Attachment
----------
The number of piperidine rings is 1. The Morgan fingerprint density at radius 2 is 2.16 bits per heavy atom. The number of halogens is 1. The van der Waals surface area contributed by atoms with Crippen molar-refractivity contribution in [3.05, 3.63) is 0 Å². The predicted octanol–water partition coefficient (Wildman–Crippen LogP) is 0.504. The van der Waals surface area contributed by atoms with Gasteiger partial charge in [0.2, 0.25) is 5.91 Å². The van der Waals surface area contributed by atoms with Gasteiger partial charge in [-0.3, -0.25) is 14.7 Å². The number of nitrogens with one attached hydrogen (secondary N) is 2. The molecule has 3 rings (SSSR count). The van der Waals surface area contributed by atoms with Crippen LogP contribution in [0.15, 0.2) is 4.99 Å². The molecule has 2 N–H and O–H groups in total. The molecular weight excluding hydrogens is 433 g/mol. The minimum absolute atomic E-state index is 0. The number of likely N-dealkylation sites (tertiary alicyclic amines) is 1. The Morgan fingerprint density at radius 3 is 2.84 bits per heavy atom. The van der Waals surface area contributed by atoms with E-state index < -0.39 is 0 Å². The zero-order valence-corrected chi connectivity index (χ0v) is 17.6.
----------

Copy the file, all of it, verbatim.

The number of piperidine rings is 1. The Morgan fingerprint density at radius 2 is 2.16 bits per heavy atom. The number of halogens is 1. The van der Waals surface area contributed by atoms with Crippen molar-refractivity contribution in [3.05, 3.63) is 0 Å². The predicted octanol–water partition coefficient (Wildman–Crippen LogP) is 0.504. The van der Waals surface area contributed by atoms with Gasteiger partial charge in [0.2, 0.25) is 5.91 Å². The van der Waals surface area contributed by atoms with Gasteiger partial charge in [-0.3, -0.25) is 14.7 Å². The number of nitrogens with one attached hydrogen (secondary N) is 2. The molecule has 3 rings (SSSR count). The van der Waals surface area contributed by atoms with Crippen LogP contribution in [0.15, 0.2) is 4.99 Å². The molecule has 2 N–H and O–H groups in total. The molecular weight excluding hydrogens is 433 g/mol. The minimum absolute atomic E-state index is 0. The number of likely N-dealkylation sites (tertiary alicyclic amines) is 1. The Morgan fingerprint density at radius 3 is 2.84 bits per heavy atom. The van der Waals surface area contributed by atoms with E-state index < -0.39 is 0 Å². The zero-order valence-corrected chi connectivity index (χ0v) is 17.6.